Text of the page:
It was raining and foggy in mid-November as the World Cup bobsled competitions got under way in Winterberg, West Germany. Dusk set in early, and in the uncertain light the run looked like a greenish snake curling down the mountain. Up at the start of the serpentine track, the bobs were lying about, some belly-up, some on their sides. Many were shrouded in blankets, with only their shiny steel runners showing. There were guards around the sleds—coaches, mostly, and team officials, but in some cases, competitors. From time to time, one or another of the guards would stroll into the vicinity of another team's sled and stare hard into an opening in the blankets. From time to time, one or another would hunch over the runners of a rival bob and study the steel with suspicious, squinting eyes.
This was spying, pure and simple, a revered tradition among those involved with the arcane technology of bobsleds. An infinitesimal mechanical advantage can make the difference between a winning and a losing sled, and the snoops at Winterberg were hoping to catch a glimpse or a hint or a suggestion of a gadget or an idea that an opposing team may have come up with since last season. It was a tense, watchful scene, worthy of a good suspense-filled cold war espionage movie.
And that was fitting, for nowhere is the war of the sleds colder than between the sport's two superpowers, Switzerland and East Germany. In the dim November light, the Swiss coach. Erich Schärer, was nonetheless highly visible in his red parka and red stocking cap as he crouched to study the runners on an East German machine. A few yards away, Herr Dr. Rainer Eichhorn, an engineer from Spezialtechnik Dresden, which builds East Germany's bobs, snapped pictures of the Swiss sleds with his Praktica camera and made notes in a little book. And down the track, at a crucial curve, the East German coach. Horst Hörnlein, had stationed himself so he could study the lines that the fastest drivers, especially the Swiss, were taking.
One never knows when something will come of all this intense scrutiny. For example, in the 1986 World Cup meet at Winterberg, Schärer had caught the East Germans in what he considered to be an illegal situation.
They had just arrived with new sleds for the new season when Schärer's spying eyes discovered that their rear axles consisted of two pieces, instead of the conventional one piece, each supporting a rear runner and mounted directly on the chassis. At the time, the rules of the Federation Internationale de Bobsleigh et de Tobogganing specified only that the front axle had to consist of one continuous piece. But Schärer cried foul anyway. "This had great advantages." he says now. "It meant that the sled could take the corner going into the curve better. Those that had rigid axles could not do that. Nobody else objected, but as a coach, I just had to object."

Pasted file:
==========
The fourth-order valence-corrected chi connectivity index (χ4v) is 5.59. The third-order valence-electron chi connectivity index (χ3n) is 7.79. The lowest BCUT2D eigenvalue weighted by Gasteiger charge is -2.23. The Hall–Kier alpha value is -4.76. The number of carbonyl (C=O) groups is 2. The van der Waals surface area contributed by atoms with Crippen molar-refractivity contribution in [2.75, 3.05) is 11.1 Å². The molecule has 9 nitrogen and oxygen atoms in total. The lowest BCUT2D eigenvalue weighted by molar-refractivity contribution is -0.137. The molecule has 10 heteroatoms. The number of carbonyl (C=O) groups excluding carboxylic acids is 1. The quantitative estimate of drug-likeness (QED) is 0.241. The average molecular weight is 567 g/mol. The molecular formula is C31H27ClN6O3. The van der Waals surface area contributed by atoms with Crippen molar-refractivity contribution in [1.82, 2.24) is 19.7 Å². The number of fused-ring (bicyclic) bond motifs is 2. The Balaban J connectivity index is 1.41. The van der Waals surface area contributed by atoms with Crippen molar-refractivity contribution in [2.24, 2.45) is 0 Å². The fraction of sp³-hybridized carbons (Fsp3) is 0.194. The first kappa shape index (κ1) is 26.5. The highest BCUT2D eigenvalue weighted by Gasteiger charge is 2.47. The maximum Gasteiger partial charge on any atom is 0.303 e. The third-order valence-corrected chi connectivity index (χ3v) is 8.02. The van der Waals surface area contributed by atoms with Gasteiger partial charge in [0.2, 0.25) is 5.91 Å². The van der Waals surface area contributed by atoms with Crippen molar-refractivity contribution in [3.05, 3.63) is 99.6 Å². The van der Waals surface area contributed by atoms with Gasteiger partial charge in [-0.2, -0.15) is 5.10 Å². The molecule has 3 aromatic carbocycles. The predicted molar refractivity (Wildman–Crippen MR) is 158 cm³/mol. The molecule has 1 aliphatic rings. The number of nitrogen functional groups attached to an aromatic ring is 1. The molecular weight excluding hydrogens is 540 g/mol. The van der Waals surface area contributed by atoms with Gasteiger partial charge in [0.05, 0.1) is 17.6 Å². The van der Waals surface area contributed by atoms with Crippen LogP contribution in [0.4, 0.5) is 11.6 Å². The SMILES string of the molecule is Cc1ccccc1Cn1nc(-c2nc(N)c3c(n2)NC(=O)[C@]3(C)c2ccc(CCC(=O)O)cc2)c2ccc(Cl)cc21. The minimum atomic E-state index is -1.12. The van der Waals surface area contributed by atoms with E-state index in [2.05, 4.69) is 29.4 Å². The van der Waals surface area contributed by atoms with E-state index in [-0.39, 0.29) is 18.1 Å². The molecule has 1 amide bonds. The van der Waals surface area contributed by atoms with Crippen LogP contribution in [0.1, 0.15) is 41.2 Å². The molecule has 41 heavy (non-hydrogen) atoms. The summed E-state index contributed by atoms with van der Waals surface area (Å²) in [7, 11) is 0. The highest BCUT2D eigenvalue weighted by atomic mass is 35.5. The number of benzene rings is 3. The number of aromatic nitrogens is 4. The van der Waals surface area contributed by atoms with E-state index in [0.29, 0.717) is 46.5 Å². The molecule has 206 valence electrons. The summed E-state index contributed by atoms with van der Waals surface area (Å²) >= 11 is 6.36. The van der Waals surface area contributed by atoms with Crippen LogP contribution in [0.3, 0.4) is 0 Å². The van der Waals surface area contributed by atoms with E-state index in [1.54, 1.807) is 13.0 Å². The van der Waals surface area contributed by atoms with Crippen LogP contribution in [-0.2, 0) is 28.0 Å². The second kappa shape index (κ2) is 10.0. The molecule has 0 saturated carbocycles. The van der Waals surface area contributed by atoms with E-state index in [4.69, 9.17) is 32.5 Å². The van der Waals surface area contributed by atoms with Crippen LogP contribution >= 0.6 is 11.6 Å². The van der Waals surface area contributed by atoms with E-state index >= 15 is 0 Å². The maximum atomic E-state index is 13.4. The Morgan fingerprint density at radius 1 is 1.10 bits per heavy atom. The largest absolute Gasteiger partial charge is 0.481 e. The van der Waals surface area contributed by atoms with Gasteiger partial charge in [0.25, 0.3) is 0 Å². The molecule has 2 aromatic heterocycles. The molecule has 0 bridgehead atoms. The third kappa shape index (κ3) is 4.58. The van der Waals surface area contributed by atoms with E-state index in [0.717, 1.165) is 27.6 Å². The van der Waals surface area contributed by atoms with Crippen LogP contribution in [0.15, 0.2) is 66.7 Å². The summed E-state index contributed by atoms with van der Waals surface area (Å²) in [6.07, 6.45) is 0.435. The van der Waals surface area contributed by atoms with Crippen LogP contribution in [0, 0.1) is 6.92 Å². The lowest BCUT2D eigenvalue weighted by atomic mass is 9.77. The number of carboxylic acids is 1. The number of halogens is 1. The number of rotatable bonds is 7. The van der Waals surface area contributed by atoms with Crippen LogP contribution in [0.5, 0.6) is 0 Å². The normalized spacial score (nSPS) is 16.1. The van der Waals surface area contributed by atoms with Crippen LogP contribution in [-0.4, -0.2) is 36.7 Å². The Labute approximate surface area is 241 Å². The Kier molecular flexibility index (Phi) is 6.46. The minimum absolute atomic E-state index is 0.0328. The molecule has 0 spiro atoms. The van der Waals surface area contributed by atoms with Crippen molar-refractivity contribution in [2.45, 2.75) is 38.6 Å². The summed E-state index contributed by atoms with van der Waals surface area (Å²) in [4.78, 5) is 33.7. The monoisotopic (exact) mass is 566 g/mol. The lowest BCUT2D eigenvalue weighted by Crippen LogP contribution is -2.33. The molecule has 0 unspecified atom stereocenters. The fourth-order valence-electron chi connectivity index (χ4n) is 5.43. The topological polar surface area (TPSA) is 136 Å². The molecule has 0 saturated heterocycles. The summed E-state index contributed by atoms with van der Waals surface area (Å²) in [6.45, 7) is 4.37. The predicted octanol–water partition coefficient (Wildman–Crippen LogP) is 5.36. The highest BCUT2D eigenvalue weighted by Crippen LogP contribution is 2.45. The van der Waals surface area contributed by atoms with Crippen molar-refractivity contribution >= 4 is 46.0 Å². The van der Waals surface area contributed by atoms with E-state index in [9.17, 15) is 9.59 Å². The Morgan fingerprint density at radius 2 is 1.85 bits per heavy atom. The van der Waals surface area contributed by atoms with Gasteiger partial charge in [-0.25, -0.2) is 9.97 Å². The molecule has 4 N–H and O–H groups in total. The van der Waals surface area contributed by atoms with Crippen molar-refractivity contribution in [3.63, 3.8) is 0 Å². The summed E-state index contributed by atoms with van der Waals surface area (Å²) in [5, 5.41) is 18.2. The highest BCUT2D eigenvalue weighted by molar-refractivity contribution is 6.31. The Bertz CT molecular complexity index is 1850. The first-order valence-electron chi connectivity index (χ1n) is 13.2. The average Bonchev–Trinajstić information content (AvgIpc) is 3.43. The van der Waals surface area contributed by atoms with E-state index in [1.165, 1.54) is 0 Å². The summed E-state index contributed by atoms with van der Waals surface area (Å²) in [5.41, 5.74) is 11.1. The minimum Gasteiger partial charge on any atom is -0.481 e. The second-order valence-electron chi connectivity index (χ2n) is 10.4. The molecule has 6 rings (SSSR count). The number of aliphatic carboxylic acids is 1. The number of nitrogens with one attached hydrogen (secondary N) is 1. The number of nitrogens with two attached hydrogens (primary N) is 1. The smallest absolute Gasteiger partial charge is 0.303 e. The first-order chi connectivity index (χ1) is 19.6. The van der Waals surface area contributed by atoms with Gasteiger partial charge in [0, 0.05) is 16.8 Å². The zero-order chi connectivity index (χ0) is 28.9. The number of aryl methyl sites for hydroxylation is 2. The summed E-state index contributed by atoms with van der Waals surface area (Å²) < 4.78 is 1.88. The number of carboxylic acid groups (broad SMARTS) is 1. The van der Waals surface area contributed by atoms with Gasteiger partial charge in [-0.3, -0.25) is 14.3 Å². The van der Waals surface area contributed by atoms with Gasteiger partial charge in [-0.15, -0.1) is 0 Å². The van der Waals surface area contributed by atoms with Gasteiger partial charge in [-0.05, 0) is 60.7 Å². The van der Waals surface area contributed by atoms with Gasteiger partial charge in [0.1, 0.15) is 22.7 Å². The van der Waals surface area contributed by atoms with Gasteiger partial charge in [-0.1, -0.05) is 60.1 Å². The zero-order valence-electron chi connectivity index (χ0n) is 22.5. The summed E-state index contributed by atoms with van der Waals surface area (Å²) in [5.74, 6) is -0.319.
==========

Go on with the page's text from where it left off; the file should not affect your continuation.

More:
"We had nothing to reproach ourselves about," says Hörnlein calmly. "There had been a technical inspection, and the commission told me they couldn't find anything that violated the rules. If our engineers see loopholes in the rules and make use of them, who could fault them?"
But Schärer kept complaining that the East Germans had an "unfair advantage." Ultimately, he persuaded other bobsled teams to join in a formal written protest to the federation. The federation let the East Germans race with their two-piece rear axle at Winterberg. but by the time the world championships were to start at St. Moritz in January, officials had outlawed the axle.
That meant that Spezialtechnik had to rebuild the East German bobs in a hurry. And just as hurriedly, the East German drivers had to adapt to the change. They were furious. Wolfgang Hoppe, 30, the top East German driver, who has twice been world champion—as well as Olympic champion in both the two-man and four-man competitions in 1984—says, "We had exactly three weeks to get ready for the world championships. If you bring something new to the sport, you are a thorn in your competitors' eyes—to be precise, in Schärer's eyes. He played a dirty trick on us. But, in fact, the only thing he achieved was that we lost training while the axle was being changed."
The East Germans may have lost more than time because of Schärer's complaint: They also lost the gold medals at the "87 worlds. Hoppe, who's widely considered the best bob driver alive, was twice beaten by the Swiss, finishing second to Ralph Pichler in the two-man event and to Hans Hiltebrand in the four-man competition. The East Germans tried to retaliate in kind by lodging a protest in which they pointed out that Pichler's runners had a suspicious yellowish color—perhaps because they had been treated with an illegal substance to make them go faster? In fact, it's a common—though illegal—practice among sledders to coat their runners with silicone, which is what the East Germans probably thought Pichler was using on his runners. It's also a common—and quite legal—practice to heat the steel runners to harden them, though they must have cooled before the sled takes a trip down the run. The heating process can discolor the metal, and that is probably what happened in Pichler's case because 'when the jury inspected the Swiss sledder's runners, it found nothing wrong. For his part, Pichler had not gone out of his way to clean the runners after heating them, and for a good reason.
"It's psychological warfare," says Pichler, 33, who was also world champion in 1983. "I had wiped my runners with acetone but left some of the color on the sides to make them nervous. We always watch each other closely. Everybody is always trying to gain an advantage. It's a historical fact."